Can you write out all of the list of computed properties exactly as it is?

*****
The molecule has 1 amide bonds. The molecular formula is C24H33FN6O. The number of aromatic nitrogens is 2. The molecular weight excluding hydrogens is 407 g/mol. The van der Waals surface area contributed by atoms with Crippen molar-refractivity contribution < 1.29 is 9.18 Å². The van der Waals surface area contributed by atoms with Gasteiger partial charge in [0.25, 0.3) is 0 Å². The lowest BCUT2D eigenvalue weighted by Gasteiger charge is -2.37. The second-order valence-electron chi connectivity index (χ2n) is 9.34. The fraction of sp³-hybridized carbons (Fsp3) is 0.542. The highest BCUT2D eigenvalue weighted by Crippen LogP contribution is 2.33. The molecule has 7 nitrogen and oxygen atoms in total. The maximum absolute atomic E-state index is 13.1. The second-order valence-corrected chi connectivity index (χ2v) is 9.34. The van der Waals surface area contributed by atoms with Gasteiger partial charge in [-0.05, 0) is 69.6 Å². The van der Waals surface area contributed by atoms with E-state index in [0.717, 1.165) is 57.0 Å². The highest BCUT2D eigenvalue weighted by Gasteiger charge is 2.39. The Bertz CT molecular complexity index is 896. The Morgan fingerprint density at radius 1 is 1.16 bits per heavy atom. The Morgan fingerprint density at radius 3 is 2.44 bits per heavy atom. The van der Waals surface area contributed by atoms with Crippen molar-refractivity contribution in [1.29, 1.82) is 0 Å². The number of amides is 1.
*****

The molecule has 1 amide bonds. The molecular formula is C24H33FN6O. The number of aromatic nitrogens is 2. The molecular weight excluding hydrogens is 407 g/mol. The van der Waals surface area contributed by atoms with Crippen molar-refractivity contribution < 1.29 is 9.18 Å². The van der Waals surface area contributed by atoms with Gasteiger partial charge in [0.25, 0.3) is 0 Å². The lowest BCUT2D eigenvalue weighted by Gasteiger charge is -2.37. The second-order valence-electron chi connectivity index (χ2n) is 9.34. The fraction of sp³-hybridized carbons (Fsp3) is 0.542. The highest BCUT2D eigenvalue weighted by Crippen LogP contribution is 2.33. The molecule has 7 nitrogen and oxygen atoms in total. The maximum absolute atomic E-state index is 13.1. The second-order valence-corrected chi connectivity index (χ2v) is 9.34. The van der Waals surface area contributed by atoms with Gasteiger partial charge in [-0.05, 0) is 69.6 Å². The van der Waals surface area contributed by atoms with E-state index in [0.717, 1.165) is 57.0 Å². The highest BCUT2D eigenvalue weighted by Gasteiger charge is 2.39. The Bertz CT molecular complexity index is 896. The Morgan fingerprint density at radius 1 is 1.16 bits per heavy atom. The Morgan fingerprint density at radius 3 is 2.44 bits per heavy atom. The van der Waals surface area contributed by atoms with Crippen molar-refractivity contribution in [1.29, 1.82) is 0 Å². The number of amides is 1.